Registrar’s message: learn to listen, listen to learn
Keegan Combes of Skwah First Nation was a high school graduate, a grade 10 pianist and a chess champion enrolled in college at the time of his death. Keegan also lived with disabilities and was non-verbal by choice. He passed away on September 26, 2015, from a delayed diagnosis following an accidental poisoning. He was 29 years old.
Keegan’s life was honoured on February 21, 2022, at a virtual reflection event where I and other health leaders were welcomed as witnesses. We were offered gifts and blanketed to publicly acknowledge our commitment to system-wide education and action to end Indigenous-specific racism. At this event, the First Nations Health Authority (FNHA) released and gifted a case study, Remembering Keegan: a BC First Nations Case Study Reflection, which is a unique report that incorporates both western and Indigenous writing and storytelling.
The case study documents the tragic end to Keegan’s life, shared by his family and caregiver, and is intended to help health professionals learn from and reflect on personal and systemic biases. Keegan is remembered as a transformer stone for the health system to help shape culturally safe, quality care for Indigenous people.
One of the key messages during the event, learn to listen and listen to learn, is something I reflect on and attempt to integrate into my daily practice as a leader and as an individual. Everyone has a story to share that has shaped who they are and how they interact with the world. Honouring these stories, especially as we become more aware of the impact of one’s past on present-day circumstances, will inevitably lead to better care for patients.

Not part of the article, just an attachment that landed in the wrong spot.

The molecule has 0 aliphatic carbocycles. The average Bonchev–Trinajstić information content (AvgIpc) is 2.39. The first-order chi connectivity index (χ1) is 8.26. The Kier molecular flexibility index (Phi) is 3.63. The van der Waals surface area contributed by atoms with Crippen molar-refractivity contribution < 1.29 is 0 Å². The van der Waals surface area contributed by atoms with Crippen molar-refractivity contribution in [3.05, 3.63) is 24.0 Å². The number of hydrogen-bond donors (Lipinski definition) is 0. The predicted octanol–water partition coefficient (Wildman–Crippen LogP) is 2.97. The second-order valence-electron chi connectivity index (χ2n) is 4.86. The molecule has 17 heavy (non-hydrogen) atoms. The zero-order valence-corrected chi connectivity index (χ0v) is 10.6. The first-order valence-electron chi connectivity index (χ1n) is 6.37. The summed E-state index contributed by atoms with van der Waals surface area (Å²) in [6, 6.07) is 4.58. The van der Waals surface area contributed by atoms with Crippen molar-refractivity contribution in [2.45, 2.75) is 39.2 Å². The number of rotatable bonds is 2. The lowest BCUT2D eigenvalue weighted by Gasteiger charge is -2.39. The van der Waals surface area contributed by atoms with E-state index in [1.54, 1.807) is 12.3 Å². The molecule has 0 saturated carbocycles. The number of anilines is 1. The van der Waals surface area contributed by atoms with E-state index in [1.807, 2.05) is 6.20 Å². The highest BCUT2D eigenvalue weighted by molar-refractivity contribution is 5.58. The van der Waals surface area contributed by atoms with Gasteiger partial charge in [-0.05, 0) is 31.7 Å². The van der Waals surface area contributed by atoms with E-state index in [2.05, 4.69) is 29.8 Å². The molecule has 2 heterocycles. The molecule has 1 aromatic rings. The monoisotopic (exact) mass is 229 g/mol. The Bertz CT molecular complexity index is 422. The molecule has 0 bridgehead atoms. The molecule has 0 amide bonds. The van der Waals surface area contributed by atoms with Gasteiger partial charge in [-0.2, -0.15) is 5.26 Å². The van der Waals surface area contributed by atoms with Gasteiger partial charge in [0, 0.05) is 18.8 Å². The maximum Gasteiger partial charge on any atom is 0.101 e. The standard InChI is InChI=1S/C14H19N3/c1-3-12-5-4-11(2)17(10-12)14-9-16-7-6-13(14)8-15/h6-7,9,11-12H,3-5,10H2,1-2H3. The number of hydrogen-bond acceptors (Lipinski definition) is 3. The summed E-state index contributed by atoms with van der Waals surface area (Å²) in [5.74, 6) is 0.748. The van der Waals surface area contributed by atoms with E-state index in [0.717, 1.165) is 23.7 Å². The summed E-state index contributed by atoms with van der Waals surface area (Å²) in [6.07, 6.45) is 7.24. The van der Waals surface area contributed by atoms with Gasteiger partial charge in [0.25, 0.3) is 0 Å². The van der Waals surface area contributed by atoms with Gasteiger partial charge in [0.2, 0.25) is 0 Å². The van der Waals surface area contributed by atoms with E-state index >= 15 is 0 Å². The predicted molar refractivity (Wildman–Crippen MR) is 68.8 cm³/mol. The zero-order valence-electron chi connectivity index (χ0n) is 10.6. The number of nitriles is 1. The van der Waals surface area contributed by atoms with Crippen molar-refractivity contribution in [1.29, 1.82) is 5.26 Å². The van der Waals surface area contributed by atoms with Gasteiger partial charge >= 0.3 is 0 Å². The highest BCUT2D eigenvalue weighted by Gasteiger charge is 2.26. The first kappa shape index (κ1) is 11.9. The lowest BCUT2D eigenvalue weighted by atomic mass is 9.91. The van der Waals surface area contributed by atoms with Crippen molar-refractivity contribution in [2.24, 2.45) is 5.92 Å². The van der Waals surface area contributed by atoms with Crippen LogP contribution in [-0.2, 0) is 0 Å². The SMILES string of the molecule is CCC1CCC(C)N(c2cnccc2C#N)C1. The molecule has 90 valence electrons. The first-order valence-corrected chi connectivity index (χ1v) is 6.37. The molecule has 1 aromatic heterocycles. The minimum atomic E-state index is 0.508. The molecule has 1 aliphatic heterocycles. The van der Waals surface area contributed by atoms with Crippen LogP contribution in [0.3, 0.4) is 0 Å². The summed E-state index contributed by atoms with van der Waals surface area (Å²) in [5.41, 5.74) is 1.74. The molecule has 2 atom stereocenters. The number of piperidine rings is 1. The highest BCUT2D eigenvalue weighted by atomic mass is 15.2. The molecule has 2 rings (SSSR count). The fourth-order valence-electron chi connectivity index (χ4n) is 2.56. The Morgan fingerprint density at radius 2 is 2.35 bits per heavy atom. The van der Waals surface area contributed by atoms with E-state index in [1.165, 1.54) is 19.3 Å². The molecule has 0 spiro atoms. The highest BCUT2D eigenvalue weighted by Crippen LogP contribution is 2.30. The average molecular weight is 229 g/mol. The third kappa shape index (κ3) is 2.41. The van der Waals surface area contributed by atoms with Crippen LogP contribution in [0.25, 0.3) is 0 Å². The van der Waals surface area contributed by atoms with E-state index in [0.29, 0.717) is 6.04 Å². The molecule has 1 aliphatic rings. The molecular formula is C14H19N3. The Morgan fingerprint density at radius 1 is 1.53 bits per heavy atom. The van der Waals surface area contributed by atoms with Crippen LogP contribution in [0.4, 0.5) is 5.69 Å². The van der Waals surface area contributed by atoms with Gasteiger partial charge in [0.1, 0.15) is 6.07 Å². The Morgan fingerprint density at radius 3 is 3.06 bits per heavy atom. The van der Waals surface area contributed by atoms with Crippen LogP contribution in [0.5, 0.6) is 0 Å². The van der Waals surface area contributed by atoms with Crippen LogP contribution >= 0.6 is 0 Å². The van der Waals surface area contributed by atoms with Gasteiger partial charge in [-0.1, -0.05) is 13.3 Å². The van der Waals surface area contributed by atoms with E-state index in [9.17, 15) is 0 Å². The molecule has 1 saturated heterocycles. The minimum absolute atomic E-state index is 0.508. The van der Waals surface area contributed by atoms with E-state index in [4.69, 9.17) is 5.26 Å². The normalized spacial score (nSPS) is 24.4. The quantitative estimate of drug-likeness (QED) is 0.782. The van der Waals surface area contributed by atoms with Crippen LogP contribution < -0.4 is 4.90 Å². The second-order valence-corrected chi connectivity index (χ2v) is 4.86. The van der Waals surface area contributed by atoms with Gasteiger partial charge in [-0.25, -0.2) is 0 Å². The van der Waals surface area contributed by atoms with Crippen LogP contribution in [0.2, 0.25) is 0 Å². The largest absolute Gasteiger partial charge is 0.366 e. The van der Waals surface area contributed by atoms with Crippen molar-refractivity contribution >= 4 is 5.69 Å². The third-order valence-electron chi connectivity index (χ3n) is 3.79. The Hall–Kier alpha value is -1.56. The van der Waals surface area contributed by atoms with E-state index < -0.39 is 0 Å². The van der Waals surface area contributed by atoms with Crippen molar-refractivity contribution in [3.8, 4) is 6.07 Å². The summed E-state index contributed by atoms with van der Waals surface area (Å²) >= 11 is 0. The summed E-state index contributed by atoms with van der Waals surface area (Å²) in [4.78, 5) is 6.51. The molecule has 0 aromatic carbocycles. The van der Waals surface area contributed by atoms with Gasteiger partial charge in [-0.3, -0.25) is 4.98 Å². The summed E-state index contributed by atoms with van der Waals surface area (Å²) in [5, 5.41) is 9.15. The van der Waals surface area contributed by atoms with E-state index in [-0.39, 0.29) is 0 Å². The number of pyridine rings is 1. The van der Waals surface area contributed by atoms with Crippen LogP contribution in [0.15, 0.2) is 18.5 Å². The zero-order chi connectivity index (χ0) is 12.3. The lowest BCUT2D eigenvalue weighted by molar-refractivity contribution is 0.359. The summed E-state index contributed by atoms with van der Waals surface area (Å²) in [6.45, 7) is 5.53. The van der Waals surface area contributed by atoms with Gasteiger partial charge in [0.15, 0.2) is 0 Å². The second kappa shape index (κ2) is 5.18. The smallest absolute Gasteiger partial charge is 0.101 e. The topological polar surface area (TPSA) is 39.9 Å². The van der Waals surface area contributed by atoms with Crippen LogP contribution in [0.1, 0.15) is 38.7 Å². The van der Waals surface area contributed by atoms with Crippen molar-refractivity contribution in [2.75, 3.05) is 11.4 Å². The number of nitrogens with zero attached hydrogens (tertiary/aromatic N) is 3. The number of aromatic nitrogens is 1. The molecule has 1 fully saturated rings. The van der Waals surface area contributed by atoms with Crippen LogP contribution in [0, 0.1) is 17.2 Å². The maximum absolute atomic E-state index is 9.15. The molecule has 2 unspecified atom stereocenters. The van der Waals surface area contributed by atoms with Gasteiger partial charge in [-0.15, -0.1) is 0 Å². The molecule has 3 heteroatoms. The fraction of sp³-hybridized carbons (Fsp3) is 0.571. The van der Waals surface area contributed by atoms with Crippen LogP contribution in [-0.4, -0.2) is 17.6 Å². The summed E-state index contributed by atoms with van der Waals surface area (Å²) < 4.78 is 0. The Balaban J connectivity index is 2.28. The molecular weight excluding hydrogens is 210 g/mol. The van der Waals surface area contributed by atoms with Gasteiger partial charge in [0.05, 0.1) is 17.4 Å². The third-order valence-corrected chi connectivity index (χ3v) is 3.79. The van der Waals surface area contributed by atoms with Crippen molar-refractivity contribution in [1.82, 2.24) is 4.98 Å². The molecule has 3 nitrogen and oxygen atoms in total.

The importance of listening is one of the core themes in the College’s new practice standard, Indigenous Cultural Safety, Cultural Humility, and Anti-racism, which was developed collaboratively with the BC College of Nurses and Midwives and approved by the Board in February.
The practice standard responds to the findings and recommendations in Dr. Mary Ellen Turpel-Lafond’s report, In Plain Sight, by setting clear expectations and principles for registrants to follow when caring for Indigenous patients. Providing culturally safe care to Indigenous patients is an expected competency of all registrants.
During the development phase, the two colleges engaged in an extensive 18-month consultation with Indigenous patients, registrants, the FNHA, and other health partners. We are especially grateful to the Indigenous advisors who guided us in this work: aǰɛmaθot (Davis McKenzie) of Tla’amin Nation, k'ʷunəmɛn (Joe Gallagher) of Tla’amin Nation, Tlesla II (Dr. Evan Adams) and Sulksun (Shane Pointe) of Musqueam Nation; and to our Indigenous registrants who took the time to participate in a virtual discussion circle to share their perspectives on early drafts of the practice standard.
We have learned so much from you.
Heidi M. Oetter, MD
Registrar and CEO
To accompany the practice standard, the College has published learning resources for registrants providing more context for all six of the core concepts, including a series of videos, which will be available in early summer.
Learn more about the development of the practice standard here.
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